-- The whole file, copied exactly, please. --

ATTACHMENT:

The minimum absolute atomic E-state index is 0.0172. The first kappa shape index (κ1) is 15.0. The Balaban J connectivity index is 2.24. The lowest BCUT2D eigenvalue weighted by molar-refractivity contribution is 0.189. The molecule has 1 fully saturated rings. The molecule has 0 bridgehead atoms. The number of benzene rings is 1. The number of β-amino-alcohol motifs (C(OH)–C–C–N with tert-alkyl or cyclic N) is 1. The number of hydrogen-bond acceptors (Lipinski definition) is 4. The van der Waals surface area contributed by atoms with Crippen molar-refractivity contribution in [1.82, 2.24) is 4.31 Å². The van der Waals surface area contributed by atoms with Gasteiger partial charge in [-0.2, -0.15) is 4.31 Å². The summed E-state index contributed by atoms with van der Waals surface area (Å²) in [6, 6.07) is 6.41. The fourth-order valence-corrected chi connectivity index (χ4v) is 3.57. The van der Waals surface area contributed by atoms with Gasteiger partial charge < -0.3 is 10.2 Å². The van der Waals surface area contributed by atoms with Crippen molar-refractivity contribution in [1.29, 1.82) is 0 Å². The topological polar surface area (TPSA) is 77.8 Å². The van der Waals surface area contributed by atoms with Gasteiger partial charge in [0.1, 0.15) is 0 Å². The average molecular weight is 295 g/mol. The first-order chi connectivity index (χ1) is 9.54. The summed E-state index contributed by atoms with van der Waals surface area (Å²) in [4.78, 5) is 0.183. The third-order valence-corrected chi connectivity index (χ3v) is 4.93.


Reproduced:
The minimum absolute atomic E-state index is 0.0172. The first kappa shape index (κ1) is 15.0. The Balaban J connectivity index is 2.24. The lowest BCUT2D eigenvalue weighted by molar-refractivity contribution is 0.189. The molecule has 1 fully saturated rings. The molecule has 0 bridgehead atoms. The number of benzene rings is 1. The number of β-amino-alcohol motifs (C(OH)–C–C–N with tert-alkyl or cyclic N) is 1. The number of hydrogen-bond acceptors (Lipinski definition) is 4. The van der Waals surface area contributed by atoms with Crippen molar-refractivity contribution in [1.82, 2.24) is 4.31 Å². The van der Waals surface area contributed by atoms with Gasteiger partial charge in [-0.2, -0.15) is 4.31 Å². The summed E-state index contributed by atoms with van der Waals surface area (Å²) in [6, 6.07) is 6.41. The fourth-order valence-corrected chi connectivity index (χ4v) is 3.57. The van der Waals surface area contributed by atoms with Gasteiger partial charge < -0.3 is 10.2 Å². The van der Waals surface area contributed by atoms with Crippen molar-refractivity contribution in [1.29, 1.82) is 0 Å². The topological polar surface area (TPSA) is 77.8 Å². The van der Waals surface area contributed by atoms with Gasteiger partial charge in [0.1, 0.15) is 0 Å². The average molecular weight is 295 g/mol. The first-order chi connectivity index (χ1) is 9.54. The summed E-state index contributed by atoms with van der Waals surface area (Å²) in [4.78, 5) is 0.183. The third-order valence-corrected chi connectivity index (χ3v) is 4.93.